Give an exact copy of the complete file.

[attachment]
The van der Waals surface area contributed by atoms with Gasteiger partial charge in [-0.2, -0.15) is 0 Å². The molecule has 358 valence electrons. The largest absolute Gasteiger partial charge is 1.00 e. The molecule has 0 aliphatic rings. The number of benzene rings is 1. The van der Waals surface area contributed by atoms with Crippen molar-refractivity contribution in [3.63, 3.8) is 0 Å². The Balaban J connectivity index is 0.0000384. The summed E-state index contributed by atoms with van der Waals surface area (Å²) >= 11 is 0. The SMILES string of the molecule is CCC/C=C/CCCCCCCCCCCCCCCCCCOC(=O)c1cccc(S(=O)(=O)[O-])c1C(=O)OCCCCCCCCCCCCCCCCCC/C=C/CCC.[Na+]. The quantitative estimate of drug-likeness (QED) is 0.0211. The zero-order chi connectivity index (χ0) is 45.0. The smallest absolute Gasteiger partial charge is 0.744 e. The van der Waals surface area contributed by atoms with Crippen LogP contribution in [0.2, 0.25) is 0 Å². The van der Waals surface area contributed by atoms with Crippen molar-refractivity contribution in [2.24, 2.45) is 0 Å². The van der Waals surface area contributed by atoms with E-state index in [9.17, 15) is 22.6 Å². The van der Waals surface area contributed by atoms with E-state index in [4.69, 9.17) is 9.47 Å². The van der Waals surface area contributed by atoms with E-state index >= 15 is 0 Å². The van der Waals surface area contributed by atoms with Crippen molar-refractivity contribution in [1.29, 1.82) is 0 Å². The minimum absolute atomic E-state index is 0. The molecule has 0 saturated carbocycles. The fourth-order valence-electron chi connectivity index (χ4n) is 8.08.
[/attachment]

The van der Waals surface area contributed by atoms with Gasteiger partial charge in [-0.2, -0.15) is 0 Å². The molecule has 358 valence electrons. The largest absolute Gasteiger partial charge is 1.00 e. The molecule has 0 aliphatic rings. The number of benzene rings is 1. The van der Waals surface area contributed by atoms with Crippen molar-refractivity contribution in [3.63, 3.8) is 0 Å². The Balaban J connectivity index is 0.0000384. The summed E-state index contributed by atoms with van der Waals surface area (Å²) >= 11 is 0. The SMILES string of the molecule is CCC/C=C/CCCCCCCCCCCCCCCCCCOC(=O)c1cccc(S(=O)(=O)[O-])c1C(=O)OCCCCCCCCCCCCCCCCCC/C=C/CCC.[Na+]. The quantitative estimate of drug-likeness (QED) is 0.0211. The zero-order chi connectivity index (χ0) is 45.0. The smallest absolute Gasteiger partial charge is 0.744 e. The van der Waals surface area contributed by atoms with Crippen LogP contribution in [0.2, 0.25) is 0 Å². The van der Waals surface area contributed by atoms with Crippen molar-refractivity contribution in [2.24, 2.45) is 0 Å². The van der Waals surface area contributed by atoms with E-state index in [9.17, 15) is 22.6 Å². The van der Waals surface area contributed by atoms with E-state index in [4.69, 9.17) is 9.47 Å². The van der Waals surface area contributed by atoms with E-state index >= 15 is 0 Å². The van der Waals surface area contributed by atoms with Crippen molar-refractivity contribution in [1.29, 1.82) is 0 Å². The minimum absolute atomic E-state index is 0. The molecule has 0 saturated carbocycles. The fourth-order valence-electron chi connectivity index (χ4n) is 8.08.